If you ever want to sous vide or vacuum pack items with liquid in then a chamber vacuum sealer might be worth investing in @Takamatsu John

Second.

Over the years I owned various top-of-the-line FoodSaver external clamp vacuum sealers. They're a classic business model: Average quality, extraordinary customer service for casual users. If you look at their prices as warranty period rentals, and their machines meet one's casual needs, fine.

I also owned several best-of-category external clamp vacuum sealers, an Italian brand no longer made that I deliberately chose over the Weston models. Somehow Weston gear reminds me of survivalists; it certainly looks more like it was built in someone's garage. I believe that they work well. I don't have direct experience to make the comparison, but were I choosing now in this category I'd probably go with the Cabela's Commercial-Grade Vacuum Sealer.

One huge advantage of an external clamp vacuum sealer is that the bag size is only restricted by width, not length. For a whole brisket that matters. Another advantage is hot liquids, if one can avoid destroying the machine. Hot liquids will come to a boil and ruin the pump on an air pump chamber machine. With an oil pump chamber machine one can change the oil. Still, better to remember to only use chamber machines on cold food.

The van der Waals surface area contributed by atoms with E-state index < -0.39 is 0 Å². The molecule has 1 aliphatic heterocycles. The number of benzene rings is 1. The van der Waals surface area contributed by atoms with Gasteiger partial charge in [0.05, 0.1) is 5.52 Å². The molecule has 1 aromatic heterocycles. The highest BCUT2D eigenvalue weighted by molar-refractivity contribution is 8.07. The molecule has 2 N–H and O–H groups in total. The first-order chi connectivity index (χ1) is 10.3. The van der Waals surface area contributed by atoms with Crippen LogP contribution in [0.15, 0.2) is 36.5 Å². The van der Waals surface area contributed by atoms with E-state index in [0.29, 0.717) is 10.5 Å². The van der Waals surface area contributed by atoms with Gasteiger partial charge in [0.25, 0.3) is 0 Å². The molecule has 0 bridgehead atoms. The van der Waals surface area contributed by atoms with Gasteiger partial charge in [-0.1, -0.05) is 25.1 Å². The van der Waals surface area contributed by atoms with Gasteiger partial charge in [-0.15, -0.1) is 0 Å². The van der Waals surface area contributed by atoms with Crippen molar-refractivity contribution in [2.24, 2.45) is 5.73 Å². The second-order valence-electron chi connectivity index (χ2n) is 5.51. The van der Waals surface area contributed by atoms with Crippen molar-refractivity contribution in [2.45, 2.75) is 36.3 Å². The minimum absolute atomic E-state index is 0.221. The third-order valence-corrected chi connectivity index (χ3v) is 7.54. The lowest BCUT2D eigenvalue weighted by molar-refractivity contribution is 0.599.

I can't conceive of going back to an external clamp vacuum sealer, after owning a basic chamber vacuum machine. It's like going from an "egg beater" hand drill to a good cordless power drill. I own a VacMaster VP115 and VP120 (for two kitchens), both replaced by newer models. What held me back from the oil pump models was the weight more than price; I'd go with an oil pump next time, and consider other brands.

An external clamp machine might drop air pressure by 10% (that's being generous), enough to get the bag to clutch the contents. A chamber machine drops air pressure by at least 80% (and this is for low end models). Scale matters. One can add steam while baking bread by spritzing in 10g with a plant spritzer, or one can boil off 300g of water, displacing the oven atmosphere several times over, using 30 lbs of metal as thermal mass. Scale matters.